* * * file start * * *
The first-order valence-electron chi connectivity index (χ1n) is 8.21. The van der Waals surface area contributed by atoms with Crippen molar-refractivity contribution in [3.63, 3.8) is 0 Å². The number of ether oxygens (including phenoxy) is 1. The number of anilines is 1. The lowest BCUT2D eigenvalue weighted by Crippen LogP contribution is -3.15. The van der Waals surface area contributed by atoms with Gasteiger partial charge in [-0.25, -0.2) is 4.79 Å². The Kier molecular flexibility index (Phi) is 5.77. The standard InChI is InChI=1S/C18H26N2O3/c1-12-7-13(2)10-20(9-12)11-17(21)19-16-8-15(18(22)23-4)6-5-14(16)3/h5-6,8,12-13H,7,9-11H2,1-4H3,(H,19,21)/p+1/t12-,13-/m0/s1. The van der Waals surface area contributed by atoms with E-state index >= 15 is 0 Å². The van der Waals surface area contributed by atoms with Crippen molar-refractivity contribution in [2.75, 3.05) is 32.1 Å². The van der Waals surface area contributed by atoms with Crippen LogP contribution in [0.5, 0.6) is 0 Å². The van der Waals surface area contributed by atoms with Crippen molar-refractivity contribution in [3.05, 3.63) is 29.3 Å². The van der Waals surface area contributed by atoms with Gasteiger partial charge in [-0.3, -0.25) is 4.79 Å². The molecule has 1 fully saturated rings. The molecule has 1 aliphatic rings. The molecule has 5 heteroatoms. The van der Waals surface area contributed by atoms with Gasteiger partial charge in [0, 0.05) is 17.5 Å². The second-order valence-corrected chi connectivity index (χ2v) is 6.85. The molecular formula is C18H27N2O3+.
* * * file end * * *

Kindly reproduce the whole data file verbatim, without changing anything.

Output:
The first-order valence-electron chi connectivity index (χ1n) is 8.21. The van der Waals surface area contributed by atoms with Crippen molar-refractivity contribution in [3.63, 3.8) is 0 Å². The number of ether oxygens (including phenoxy) is 1. The number of anilines is 1. The lowest BCUT2D eigenvalue weighted by Crippen LogP contribution is -3.15. The van der Waals surface area contributed by atoms with Gasteiger partial charge in [-0.25, -0.2) is 4.79 Å². The Kier molecular flexibility index (Phi) is 5.77. The standard InChI is InChI=1S/C18H26N2O3/c1-12-7-13(2)10-20(9-12)11-17(21)19-16-8-15(18(22)23-4)6-5-14(16)3/h5-6,8,12-13H,7,9-11H2,1-4H3,(H,19,21)/p+1/t12-,13-/m0/s1. The van der Waals surface area contributed by atoms with E-state index >= 15 is 0 Å². The van der Waals surface area contributed by atoms with Crippen molar-refractivity contribution in [2.75, 3.05) is 32.1 Å². The van der Waals surface area contributed by atoms with Crippen LogP contribution in [0.5, 0.6) is 0 Å². The van der Waals surface area contributed by atoms with Crippen molar-refractivity contribution in [3.05, 3.63) is 29.3 Å². The van der Waals surface area contributed by atoms with Gasteiger partial charge in [-0.3, -0.25) is 4.79 Å². The molecule has 1 fully saturated rings. The molecule has 1 aliphatic rings. The molecule has 5 heteroatoms. The van der Waals surface area contributed by atoms with Gasteiger partial charge in [0, 0.05) is 17.5 Å². The second-order valence-corrected chi connectivity index (χ2v) is 6.85. The molecular formula is C18H27N2O3+.